The Girl Effect

Last week I had lunch with my friend Megg. Even though we live near each other our work schedules tend to keep us apart, so we dove into our time together, gossiping and laughing as friends tend to do. As we walked back towards the train station we noticed a gaggle of teenage girls ahead of us. They were all dressed similarly — big hair, short skirts, you know the look — and while rolling my eyes I quipped that it must be a nightmare being a teenager these days. That it was bad enough waiting for the home phone to ring back in the 80s, so what must it be like now, when there’s social media measuring your popularity? What if you you have no Facebook friends? What if someone tweets something mean about you? What if embarrasing photos of you end up on the internet? It must be horrible!

Megg and I agreed that growing up in the 80s might have been easier.

But those teenage girls with their over-applied make up and blinged-out smart phones don’t know any different. It’s all just part of the world they’ve grown up in.

There are other girls in the world growing up with a very different set of problems.

Watch this video:


From the Girl Effect donation page: “There are 600 million adolescent girls living in poverty in the developing world. By giving one of these girls a chance, you start the girl effect. When girls have safe places to meet, education, legal protection, health care, and access to training and job skills, they can thrive. And if they thrive, everyone around them thrives, too.”

I want all girls to thrive. I want all people to thive. And in my heart of hearts I know it starts with the mothers, daughters, sisters and aunties. So while I’m doing what I can over here in my corner of the privileged Western world, I’m sending money to those who can directly help in the developing world.

Can you help too?

— Bloggers are circling this week to promote the Girl Effect, so add your voice and share here

— Explore the Girl Effect site and get more informed

Donate directly to the Girl Effect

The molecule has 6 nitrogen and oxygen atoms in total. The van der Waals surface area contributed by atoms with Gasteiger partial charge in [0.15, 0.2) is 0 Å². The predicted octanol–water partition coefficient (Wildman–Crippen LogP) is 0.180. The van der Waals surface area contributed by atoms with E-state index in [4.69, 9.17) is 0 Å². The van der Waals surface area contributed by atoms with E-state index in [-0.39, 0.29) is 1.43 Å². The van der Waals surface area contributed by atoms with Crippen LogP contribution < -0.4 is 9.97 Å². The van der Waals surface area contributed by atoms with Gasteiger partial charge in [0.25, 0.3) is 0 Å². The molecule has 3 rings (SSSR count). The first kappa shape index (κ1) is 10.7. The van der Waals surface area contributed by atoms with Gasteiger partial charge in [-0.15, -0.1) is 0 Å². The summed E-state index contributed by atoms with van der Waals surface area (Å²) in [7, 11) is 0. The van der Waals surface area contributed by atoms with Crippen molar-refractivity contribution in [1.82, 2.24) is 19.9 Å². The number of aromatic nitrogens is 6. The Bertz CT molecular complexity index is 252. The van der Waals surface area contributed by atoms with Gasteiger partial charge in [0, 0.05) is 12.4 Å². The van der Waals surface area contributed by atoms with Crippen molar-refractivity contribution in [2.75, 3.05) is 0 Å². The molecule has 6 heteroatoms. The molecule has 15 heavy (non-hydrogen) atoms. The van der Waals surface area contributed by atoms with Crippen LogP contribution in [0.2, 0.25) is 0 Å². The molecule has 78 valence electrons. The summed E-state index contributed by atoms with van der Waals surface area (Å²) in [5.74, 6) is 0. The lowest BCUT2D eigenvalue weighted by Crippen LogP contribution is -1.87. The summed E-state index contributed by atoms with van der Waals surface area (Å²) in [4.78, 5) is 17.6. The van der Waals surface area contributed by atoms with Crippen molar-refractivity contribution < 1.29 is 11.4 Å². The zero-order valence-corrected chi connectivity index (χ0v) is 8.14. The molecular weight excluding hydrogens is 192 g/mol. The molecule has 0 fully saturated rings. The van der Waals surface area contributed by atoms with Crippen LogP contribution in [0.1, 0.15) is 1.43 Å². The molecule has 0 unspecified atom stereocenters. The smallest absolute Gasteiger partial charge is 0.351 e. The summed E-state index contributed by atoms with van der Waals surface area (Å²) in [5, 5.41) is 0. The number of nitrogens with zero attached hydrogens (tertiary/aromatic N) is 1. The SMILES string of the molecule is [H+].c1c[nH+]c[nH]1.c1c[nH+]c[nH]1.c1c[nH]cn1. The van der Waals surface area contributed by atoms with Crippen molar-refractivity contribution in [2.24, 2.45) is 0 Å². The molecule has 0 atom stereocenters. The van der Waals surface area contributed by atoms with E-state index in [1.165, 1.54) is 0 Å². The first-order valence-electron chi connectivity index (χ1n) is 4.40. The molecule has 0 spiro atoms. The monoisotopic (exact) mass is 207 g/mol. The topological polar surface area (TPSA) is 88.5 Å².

— Donate to specific life-changing programs here

Let’s make a difference xox

5 responses
  1. Libby

    Thank you for sharing. And, as a teenager these days: yes–I know the girls you are talking about. I see them every day at school. But I also see the girls that study relentlessly and talk about feminism and can run cross country. Girls who want to change things and who don’t have facebook and who know they have a lot of power. And thanks for sharing this because now there is a direct way for us to pour our power and our freedom and our privileges into a way to help people.

  2. susannah

    thanks for your comment, Libby – it makes my heart really happy to know you — and teens like you — are out there! yay! x

  3. EMC

    Thanks for sharing that link. I’m donating right away. E.x

  4. Mandi

    It makes me so happy to see so many Girl Effect blog posts in my feed reader! It so important to get the word out and start taking action. Thanks for sharing!

  5. Kathryn

    I’m glad Libby already made the comment about the different kinds of teenage girls, as a teenager I don’t identify with that image, of course I always assume people are just generalising when they group youth together. :)
    The video is amazing and the cause sounds brilliant.

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